Let us be clear about one thing: that Socialism means revolution, that it means a change in the every-day texture of life. It may be a very gradual change, but it will be a very complete one. You cannot change the world, and at the same time not change the world. You will find Socialists about, or at any rate men calling themselves Socialists, who will pretend that this is not so, who will assure you that some odd little jobbing about municipal gas and water is Socialism, and back-stairs intervention between Conservative and Liberal the way to the millennium. You might as well call a gas jet in the lobby of a meeting-house, the glory of God in Heaven!Despite this, the article went down well, especially with younger Fabians. The proposal was made to publish it as a separate book, but this stalled. Wells, in a hurry to get things moving before he left for America in March (on this trip) followed up ‘The Misery of Boots’ by presenting a manifesto for change to a meeting of the Society in February. It pulled no punches. The Society had 700 members and ought to have 7000 ‘and everything to scale’. Fabianism ‘strikes the observer as being still half a drawing-room society ... playing at polito-sociological research’. Their engagement with the world amounted to ‘a little dribble of activities’. Wells called for more money, new offices, opening the Society freely to new members (up to this point prospective members had to be vetted by the executive) and undertaking large-scale outreach and propaganda work. The executive agreed to set up a committee to look into Wells's proposals, but there were grumblings, and Wells's manner was not smoothing them over. Shaw wrote to him on 17th Feb saying ‘we cannot afford to quarrel with you because we want to get tracts out of you’ but warning him that ‘when we treat your onslaught as onslaught, and hold the fort against you, don't suppose we are in a huff’.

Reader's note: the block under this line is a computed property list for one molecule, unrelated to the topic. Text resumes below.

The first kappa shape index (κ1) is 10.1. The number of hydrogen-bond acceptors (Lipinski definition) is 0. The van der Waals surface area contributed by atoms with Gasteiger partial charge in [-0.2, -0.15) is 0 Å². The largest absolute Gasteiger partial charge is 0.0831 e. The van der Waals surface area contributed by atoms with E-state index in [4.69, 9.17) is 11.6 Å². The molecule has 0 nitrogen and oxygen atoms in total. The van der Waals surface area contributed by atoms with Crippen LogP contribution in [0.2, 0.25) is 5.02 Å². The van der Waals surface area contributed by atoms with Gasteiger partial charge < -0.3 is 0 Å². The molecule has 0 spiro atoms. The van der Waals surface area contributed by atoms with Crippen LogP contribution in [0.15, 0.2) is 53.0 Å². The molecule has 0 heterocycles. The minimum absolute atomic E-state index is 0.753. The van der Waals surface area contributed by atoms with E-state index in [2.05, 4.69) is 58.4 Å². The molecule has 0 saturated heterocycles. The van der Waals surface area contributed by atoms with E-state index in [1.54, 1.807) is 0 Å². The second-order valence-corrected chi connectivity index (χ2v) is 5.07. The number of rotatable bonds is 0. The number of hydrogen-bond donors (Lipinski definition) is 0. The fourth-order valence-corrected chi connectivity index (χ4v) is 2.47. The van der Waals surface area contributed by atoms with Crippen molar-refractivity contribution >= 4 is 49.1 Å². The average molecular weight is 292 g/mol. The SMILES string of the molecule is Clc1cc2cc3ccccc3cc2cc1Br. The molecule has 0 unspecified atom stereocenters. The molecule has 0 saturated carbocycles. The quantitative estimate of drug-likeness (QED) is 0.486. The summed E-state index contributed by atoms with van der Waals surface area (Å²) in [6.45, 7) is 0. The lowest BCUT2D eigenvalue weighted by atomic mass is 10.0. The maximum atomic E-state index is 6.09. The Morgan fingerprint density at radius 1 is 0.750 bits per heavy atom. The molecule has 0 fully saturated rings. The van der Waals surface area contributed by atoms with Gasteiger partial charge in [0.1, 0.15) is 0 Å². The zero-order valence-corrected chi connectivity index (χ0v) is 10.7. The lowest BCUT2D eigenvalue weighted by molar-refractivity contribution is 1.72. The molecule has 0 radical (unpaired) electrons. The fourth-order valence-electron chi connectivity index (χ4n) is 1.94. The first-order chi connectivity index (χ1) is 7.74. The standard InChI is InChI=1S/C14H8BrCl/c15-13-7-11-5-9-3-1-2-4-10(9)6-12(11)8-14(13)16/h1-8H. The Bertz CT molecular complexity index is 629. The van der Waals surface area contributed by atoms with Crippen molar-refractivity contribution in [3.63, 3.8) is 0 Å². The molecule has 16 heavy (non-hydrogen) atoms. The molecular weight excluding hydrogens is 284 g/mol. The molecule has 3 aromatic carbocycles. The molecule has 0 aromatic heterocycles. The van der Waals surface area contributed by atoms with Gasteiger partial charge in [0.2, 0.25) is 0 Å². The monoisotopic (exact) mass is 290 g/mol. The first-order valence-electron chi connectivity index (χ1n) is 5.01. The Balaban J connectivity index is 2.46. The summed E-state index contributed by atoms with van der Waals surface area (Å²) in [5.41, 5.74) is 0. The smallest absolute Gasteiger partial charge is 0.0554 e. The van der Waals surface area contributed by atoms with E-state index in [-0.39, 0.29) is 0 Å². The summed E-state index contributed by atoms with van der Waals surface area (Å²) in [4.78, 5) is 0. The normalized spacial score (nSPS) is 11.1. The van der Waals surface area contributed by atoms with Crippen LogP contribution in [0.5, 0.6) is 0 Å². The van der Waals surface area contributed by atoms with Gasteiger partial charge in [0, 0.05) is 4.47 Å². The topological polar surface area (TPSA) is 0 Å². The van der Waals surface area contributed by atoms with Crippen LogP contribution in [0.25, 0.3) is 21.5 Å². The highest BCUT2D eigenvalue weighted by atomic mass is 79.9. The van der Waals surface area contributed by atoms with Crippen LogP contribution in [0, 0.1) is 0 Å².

Publicly and behind the scenes debate clattered on through 1906: Webb told Shaw that he thought the ‘Boots’ piece more or less disposable, and Shaw wrote back: ‘do not underrate Wells. What you said the other day about his article in the Independent Review being a mere piece of journalism suggested to me that you did not appreciate the effect his writing produces on the imagination of the movement.’ Shaw knew very well how popular Wells was with younger Fabians. Not that he was any happier with these proposals than was Sidney Webb; and other key Fabians, especially Hubert Bland, had taken very strongly against Wells. Anthony West's biography doesn't mince its words where this relationship is concerned: ‘my father found Bland third-rate and incredible and did his best to ignore him ... [Bland's] distaste for my father became a positive enmity’ [Anthony West, H G Wells: Aspects of a Life (1984), 294]. West thinks the hidden key to all the Fabian furore was sexual; that Wells was too popular with the Fabian wives. There may be something in that too, although there's surely enough merely political and personal animosity to explain the kerfuffle without that. Anyone who has been involved in politics at this level will recognise how much like a catfight things can get.